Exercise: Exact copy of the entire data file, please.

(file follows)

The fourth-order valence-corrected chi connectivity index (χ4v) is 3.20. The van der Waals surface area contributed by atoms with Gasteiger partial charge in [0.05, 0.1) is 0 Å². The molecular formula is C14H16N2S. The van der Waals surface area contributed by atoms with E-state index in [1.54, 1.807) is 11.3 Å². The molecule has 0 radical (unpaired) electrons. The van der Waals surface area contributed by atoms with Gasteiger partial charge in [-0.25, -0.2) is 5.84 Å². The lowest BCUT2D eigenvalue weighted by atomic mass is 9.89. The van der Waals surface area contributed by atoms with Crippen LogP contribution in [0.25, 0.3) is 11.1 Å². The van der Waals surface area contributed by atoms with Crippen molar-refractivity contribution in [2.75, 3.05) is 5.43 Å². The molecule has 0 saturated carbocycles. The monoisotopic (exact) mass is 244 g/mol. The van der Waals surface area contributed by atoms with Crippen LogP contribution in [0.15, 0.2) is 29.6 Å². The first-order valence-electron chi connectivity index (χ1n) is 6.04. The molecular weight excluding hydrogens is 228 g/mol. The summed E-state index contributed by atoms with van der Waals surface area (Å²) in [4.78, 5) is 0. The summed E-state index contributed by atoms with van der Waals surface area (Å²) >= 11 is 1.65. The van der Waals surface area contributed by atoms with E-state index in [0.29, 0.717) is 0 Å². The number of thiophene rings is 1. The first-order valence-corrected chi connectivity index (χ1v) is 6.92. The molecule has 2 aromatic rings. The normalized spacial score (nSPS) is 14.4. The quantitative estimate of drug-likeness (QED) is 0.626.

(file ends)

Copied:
The fourth-order valence-corrected chi connectivity index (χ4v) is 3.20. The van der Waals surface area contributed by atoms with Gasteiger partial charge in [0.05, 0.1) is 0 Å². The molecular formula is C14H16N2S. The van der Waals surface area contributed by atoms with E-state index in [1.54, 1.807) is 11.3 Å². The molecule has 0 radical (unpaired) electrons. The van der Waals surface area contributed by atoms with Gasteiger partial charge in [-0.25, -0.2) is 5.84 Å². The lowest BCUT2D eigenvalue weighted by atomic mass is 9.89. The van der Waals surface area contributed by atoms with Crippen LogP contribution in [0.25, 0.3) is 11.1 Å². The van der Waals surface area contributed by atoms with Crippen molar-refractivity contribution in [2.75, 3.05) is 5.43 Å². The molecule has 0 saturated carbocycles. The monoisotopic (exact) mass is 244 g/mol. The van der Waals surface area contributed by atoms with Crippen LogP contribution in [0.15, 0.2) is 29.6 Å². The first-order valence-electron chi connectivity index (χ1n) is 6.04. The molecular weight excluding hydrogens is 228 g/mol. The summed E-state index contributed by atoms with van der Waals surface area (Å²) in [4.78, 5) is 0. The summed E-state index contributed by atoms with van der Waals surface area (Å²) >= 11 is 1.65. The van der Waals surface area contributed by atoms with E-state index in [0.29, 0.717) is 0 Å². The number of thiophene rings is 1. The first-order valence-corrected chi connectivity index (χ1v) is 6.92. The molecule has 2 aromatic rings. The normalized spacial score (nSPS) is 14.4. The quantitative estimate of drug-likeness (QED) is 0.626.